You may be missing the main point of the article, in which case, it should help to examine the rest of the article beyond the single paragraph. The article is trying to explain entropy and how entropy contrasts with energy. It uses the human body as an example to explain the contrast but this is a specific example used to explain topics of a much more general application.

Things such as body temperature, air temperature, and perspiration are specific to the example but they are incidental to the general topics that the article appears to be about.
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Re: Energy / Entropy

Postby vivian maxine on May 9th, 2016, 5:35 pm 

bangstrom » May 9th, 2016, 4:15 pm wrote:
vivian maxine » May 9th, 2016, 7:43 am wrote:Ah! I got it! I think. Your body has to be warmer than the surrounding air which it will not be during a heat wave. In that case, sweating off water replaces the need for higher body heat. Is that it? One or the other - higher body heat or perspiration?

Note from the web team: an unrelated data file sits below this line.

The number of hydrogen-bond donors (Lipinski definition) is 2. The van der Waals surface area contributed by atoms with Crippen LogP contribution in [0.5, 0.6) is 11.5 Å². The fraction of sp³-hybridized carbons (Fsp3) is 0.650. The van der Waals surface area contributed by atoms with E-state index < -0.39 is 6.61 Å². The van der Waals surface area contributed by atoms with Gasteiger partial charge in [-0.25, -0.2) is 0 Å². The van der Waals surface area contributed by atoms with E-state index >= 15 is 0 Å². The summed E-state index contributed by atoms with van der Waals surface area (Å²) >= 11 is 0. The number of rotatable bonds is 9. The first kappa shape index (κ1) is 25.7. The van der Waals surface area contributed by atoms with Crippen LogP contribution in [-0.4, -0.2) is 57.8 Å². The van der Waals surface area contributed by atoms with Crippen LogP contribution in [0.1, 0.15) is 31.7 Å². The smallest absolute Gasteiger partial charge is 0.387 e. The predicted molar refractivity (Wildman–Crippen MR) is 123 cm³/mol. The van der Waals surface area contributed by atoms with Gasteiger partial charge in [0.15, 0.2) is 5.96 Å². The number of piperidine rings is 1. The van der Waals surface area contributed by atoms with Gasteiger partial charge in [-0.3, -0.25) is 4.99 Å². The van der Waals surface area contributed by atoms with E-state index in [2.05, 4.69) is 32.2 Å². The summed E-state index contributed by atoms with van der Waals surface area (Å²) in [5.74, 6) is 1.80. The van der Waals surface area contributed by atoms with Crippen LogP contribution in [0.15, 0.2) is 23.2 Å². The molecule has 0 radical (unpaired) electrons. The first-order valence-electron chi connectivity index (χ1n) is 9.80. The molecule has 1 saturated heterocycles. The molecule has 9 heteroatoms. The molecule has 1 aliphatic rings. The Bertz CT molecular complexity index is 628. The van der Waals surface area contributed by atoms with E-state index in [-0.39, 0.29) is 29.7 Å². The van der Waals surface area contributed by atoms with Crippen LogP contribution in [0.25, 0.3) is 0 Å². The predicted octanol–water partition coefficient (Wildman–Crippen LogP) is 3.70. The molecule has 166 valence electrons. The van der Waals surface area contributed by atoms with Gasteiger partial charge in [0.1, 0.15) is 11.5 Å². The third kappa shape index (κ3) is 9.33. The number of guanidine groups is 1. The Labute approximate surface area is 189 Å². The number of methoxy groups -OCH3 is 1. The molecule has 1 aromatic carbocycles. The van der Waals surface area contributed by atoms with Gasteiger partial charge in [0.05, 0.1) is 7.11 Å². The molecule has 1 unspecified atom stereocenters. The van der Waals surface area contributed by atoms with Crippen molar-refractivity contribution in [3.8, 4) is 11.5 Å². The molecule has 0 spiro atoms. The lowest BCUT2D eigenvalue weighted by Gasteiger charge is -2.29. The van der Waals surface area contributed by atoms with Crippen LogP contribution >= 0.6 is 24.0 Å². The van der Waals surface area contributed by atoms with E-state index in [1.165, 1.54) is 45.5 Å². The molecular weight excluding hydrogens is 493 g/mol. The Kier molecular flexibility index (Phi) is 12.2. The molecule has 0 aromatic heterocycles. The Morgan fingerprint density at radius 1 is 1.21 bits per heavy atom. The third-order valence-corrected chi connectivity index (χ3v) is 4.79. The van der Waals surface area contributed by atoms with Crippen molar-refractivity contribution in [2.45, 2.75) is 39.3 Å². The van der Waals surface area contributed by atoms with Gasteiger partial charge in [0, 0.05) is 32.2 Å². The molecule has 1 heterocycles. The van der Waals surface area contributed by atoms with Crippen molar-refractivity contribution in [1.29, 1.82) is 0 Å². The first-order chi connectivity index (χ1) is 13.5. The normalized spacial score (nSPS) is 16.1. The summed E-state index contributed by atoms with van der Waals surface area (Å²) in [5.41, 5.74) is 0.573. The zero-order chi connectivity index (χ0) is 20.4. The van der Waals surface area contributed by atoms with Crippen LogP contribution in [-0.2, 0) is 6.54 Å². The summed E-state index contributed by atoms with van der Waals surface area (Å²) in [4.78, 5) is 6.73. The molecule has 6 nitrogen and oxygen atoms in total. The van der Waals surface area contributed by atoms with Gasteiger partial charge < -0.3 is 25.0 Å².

Do I have it now? I knew I had to be misreading.

If that is right, is part of why people die in a heat wave because their bodies do not perspire as they should?


Vivian,

You appear to be over analyzing the problem. The article is saying that a body generates heat. Therefore a body must be warmer than the ambient air temperature unless cooled by some means.

People can die of heat even when perspiring profusely. I remember St Louis in the summer. They die when their body temperature becomes too great. Our metabolic enzymes etc. only operate properly within a narrow temperature range.

You may be missing the main point of the article, in which case, it should help to examine the rest of the article beyond the single paragraph. The article is trying to explain entropy and how entropy contrasts with energy. It uses the human body as an example to explain the contrast but this is a specific example used to explain topics of a much more general application.